To find new treatments and a cure for ALS, it’s vital to have a dedicated network of scientists working to advance our understanding of the disease and thinking creatively about solutions.
We are proud to support the development of bright, young researchers – and their innovative ideas – through our Milton Safenowitz Postdoctoral Fellowship Program. Established in memory of Milton Safenowitz by the Safenowitz family, this unique program encourages young scientists to enter and, importantly, remain in the ALS field. After completing this fellowship, more than 75% of awardees stay in ALS research. Many go on to establish their own laboratories and mentor more ALS researchers along the way.
During the 2022 funding cycle, five new Safenowitz fellows were selected from a highly competitive applicant pool, including Dr. Jayakrishna Shenoy, a postdoctoral research associate at Brown University. We talked with him to learn more about his research, as well as his interests outside the lab.
What made you want to focus on ALS research?
I became interested in neurodegenerative disease research while doing a summer project in Dr. Vinesh Vijayan’s lab at the Indian Institute of Science Education and Research Thiruvananthapuram. His lab was using an advanced structural biology tool called NMR spectroscopy to complete structural studies of the tau protein that is associated with Alzheimer's disease. Working in his lab gave me an introduction to protein aggregation in various neurogenerative diseases, including TDP-43 and ALS. Later on, I did my master's thesis in his lab on structural studies using NMR of a protein called ubiquitin, which is also involved in neurodegeneration and ALS.
This experience motivated me to pursue a Ph.D. in structural studies of TDP-43 and amyloid aggregates using solid-state NMR at the University of Bordeaux, France, under the guidance of Dr. Antoine Loquet and Dr. Birgit Habenstein. During my Ph.D., I was convinced that preventing TDP-43 aggregation could be the key to avoiding or curing ALS and associated diseases. So, I decided to continue my research career by joining Dr. Nick Fawzi’s lab at Brown University. Together, we are working toward developing a therapeutic intervention for ALS by considering TDP-43 as a potential therapeutic target and providing essential information about TDP-43 structure, dynamics and molecular interactions.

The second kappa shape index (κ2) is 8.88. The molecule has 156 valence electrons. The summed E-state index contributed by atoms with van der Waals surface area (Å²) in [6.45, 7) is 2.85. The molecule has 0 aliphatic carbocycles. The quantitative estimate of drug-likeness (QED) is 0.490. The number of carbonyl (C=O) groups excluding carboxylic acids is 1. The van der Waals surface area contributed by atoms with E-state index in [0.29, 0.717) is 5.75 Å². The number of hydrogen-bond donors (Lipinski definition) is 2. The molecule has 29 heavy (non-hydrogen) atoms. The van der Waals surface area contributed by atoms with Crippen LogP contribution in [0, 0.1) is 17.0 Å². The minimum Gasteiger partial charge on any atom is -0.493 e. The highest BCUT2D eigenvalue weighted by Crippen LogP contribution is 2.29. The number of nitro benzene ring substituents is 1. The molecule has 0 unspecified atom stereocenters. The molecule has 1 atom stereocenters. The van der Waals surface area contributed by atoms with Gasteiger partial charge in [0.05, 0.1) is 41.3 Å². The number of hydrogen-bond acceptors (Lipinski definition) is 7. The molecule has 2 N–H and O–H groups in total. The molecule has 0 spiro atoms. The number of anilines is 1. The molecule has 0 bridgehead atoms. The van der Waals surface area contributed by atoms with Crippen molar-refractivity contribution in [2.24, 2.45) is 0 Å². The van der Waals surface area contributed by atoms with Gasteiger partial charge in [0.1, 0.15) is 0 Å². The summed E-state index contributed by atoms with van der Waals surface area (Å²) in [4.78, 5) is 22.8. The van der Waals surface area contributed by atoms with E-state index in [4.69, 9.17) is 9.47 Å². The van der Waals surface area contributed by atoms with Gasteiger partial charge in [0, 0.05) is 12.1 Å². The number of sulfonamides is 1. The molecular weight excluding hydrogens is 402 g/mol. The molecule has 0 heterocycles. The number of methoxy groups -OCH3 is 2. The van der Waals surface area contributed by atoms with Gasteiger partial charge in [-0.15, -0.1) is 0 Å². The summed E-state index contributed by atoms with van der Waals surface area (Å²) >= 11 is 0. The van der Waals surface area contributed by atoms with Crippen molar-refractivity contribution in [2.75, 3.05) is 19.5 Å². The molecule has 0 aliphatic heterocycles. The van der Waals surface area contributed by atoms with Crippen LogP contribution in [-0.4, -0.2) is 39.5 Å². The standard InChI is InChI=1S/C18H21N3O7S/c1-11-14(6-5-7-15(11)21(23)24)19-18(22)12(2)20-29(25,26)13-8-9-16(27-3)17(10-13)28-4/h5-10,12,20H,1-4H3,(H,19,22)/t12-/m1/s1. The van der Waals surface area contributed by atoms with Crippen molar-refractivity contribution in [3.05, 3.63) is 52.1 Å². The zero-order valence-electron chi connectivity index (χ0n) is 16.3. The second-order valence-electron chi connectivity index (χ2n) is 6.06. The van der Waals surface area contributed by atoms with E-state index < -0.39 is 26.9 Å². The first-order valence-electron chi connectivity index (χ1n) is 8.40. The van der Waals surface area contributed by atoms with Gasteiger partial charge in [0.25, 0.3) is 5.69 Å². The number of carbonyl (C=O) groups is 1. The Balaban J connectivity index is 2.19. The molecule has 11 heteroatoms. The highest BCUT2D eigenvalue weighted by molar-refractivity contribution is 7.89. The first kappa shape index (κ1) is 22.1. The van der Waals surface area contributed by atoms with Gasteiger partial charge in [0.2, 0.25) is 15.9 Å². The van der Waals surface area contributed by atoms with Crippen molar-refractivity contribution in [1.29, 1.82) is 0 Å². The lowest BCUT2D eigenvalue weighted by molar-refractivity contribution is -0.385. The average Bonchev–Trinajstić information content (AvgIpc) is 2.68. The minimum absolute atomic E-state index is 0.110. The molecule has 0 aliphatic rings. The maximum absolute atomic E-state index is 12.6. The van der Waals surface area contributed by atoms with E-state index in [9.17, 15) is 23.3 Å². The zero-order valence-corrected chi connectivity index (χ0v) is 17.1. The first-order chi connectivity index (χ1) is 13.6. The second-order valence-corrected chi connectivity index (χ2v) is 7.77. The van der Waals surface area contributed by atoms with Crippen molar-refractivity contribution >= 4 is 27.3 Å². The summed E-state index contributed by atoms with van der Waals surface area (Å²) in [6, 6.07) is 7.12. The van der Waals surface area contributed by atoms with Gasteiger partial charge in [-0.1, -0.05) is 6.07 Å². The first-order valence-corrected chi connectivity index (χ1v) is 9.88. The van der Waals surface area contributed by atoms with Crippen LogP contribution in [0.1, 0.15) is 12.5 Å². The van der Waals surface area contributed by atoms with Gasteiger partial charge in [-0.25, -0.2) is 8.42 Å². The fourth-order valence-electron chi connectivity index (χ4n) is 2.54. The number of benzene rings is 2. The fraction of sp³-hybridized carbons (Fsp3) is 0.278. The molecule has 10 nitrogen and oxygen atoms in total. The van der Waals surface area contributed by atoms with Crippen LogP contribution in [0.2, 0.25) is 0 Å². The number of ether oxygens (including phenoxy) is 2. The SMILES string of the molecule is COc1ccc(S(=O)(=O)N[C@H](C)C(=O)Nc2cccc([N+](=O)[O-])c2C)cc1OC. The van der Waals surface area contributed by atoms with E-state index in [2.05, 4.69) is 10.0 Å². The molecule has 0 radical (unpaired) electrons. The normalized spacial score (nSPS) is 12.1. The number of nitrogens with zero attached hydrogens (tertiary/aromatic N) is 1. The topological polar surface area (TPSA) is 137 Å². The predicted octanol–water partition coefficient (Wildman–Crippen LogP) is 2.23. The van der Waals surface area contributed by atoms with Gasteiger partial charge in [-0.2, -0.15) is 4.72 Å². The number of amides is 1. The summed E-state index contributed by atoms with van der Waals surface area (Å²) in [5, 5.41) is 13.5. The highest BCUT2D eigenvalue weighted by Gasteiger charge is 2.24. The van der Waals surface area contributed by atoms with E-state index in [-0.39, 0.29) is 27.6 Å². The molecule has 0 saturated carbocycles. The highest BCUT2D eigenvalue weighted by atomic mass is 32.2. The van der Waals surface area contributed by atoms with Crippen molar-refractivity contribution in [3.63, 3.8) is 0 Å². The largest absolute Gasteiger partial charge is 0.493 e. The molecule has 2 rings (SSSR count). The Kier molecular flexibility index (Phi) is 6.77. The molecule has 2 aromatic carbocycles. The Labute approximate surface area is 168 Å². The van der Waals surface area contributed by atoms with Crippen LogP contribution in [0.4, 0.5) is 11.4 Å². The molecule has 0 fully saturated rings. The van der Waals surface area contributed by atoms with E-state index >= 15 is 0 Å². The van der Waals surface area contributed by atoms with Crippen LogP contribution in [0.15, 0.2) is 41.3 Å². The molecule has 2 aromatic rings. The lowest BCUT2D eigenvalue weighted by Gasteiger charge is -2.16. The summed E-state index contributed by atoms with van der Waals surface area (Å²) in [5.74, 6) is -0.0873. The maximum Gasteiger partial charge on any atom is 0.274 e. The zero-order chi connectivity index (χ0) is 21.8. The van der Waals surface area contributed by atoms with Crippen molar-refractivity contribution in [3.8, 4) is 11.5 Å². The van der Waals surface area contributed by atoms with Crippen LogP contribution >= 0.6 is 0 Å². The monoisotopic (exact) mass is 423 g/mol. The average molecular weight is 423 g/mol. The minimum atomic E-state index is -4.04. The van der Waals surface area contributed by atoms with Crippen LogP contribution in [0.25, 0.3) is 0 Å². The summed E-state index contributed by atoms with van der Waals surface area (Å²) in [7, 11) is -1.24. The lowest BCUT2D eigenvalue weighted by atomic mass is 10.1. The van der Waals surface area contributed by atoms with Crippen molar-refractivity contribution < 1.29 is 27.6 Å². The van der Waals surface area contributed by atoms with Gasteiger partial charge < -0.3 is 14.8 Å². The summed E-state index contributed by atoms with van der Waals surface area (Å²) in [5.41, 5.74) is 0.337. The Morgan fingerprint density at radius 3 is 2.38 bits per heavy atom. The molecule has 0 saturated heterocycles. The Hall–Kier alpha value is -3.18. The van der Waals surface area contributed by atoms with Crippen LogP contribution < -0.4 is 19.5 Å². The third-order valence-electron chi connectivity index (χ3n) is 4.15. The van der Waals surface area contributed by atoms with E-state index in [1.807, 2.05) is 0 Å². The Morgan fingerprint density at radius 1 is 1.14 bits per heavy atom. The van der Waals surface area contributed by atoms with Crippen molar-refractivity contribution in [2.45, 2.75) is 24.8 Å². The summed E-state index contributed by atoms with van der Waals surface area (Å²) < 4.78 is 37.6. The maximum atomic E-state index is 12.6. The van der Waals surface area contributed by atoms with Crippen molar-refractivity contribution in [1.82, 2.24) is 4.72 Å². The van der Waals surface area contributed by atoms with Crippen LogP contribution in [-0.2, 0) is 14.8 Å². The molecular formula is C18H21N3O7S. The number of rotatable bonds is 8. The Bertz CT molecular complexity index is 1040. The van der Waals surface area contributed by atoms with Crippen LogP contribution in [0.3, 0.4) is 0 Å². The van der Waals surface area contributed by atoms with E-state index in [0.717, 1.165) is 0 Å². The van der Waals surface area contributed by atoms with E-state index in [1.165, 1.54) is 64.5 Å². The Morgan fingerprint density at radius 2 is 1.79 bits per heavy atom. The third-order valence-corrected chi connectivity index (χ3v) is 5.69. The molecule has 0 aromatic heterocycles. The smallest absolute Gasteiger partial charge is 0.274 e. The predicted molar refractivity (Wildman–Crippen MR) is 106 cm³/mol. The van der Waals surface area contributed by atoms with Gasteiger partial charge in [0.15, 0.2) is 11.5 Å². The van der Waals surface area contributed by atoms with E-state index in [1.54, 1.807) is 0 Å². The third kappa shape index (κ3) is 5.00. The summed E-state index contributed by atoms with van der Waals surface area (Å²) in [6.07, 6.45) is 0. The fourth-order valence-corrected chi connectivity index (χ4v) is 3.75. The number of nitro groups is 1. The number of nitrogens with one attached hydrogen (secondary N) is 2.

What are the goals of your funded research project?
Neuronal deposits or aggregates of the essential human protein TDP-43 are a key feature in 97% of people living with ALS. TDP-43 performs most of its functions in dynamic cellular granules formed by liquid-liquid phase separation, a process in which biomolecules separate from their surroundings like drops of oil in water to perform a specific biological function. Aberrant contacts formed by TDP-43 while in this phase-separated state are considered a potential pathway for aggregation and disease. However, the underlying mechanism of TDP-43 phase separation and aggregation remains elusive.
My project will use integrated experimental and computational structural biology techniques, combined with molecular and cell biology approaches, to get minutely detailed structural information about TDP-43 phase separation and its transition into aggregation.
How might your work impact the ALS community?
The lack of atomic resolution structural information on TDP-43 phase separation and its transition into aggregation hinders the development of an effective treatment for TDP-43-related diseases, including ALS. My project will provide essential structural and dynamic information about TDP-43 that could be used to help guide the development of new strategies to treat and prevent ALS.
What role will this fellowship play in your research efforts?
This fellowship will support the challenging project, provide me with exposure to the ALS research community and enable collaborative efforts to attain the common goal of developing effective therapeutic strategies to cure and prevent ALS.
What do you like most about working in the ALS research field?
The ALS research community is a fantastic group of people, including doctors and scientists with expertise in different scientific backgrounds, working toward the common goal of making the world a better place.
What gives you hope that there will one day be a world without ALS?
In the past few decades, there has been a significant leap in science and technology, including artificial intelligence and gene editing, and in our understanding of how life works at the molecular level. The pandemic has taught us the importance of science and working in harmony, and it gives me hope that collective scientific and technological advances will make life better for everyone.
What do you like to do outside of the lab?
Outside the lab, I enjoy time with friends, watching movies and football, and playing video games.
Is there anything else you’d like to add?
I sincerely thank The ALS Association and Safenowitz family for supporting my research proposal. I feel honored, and it gives me immense confidence as an early-stage researcher that I will make an impact in future breakthroughs and treatments.
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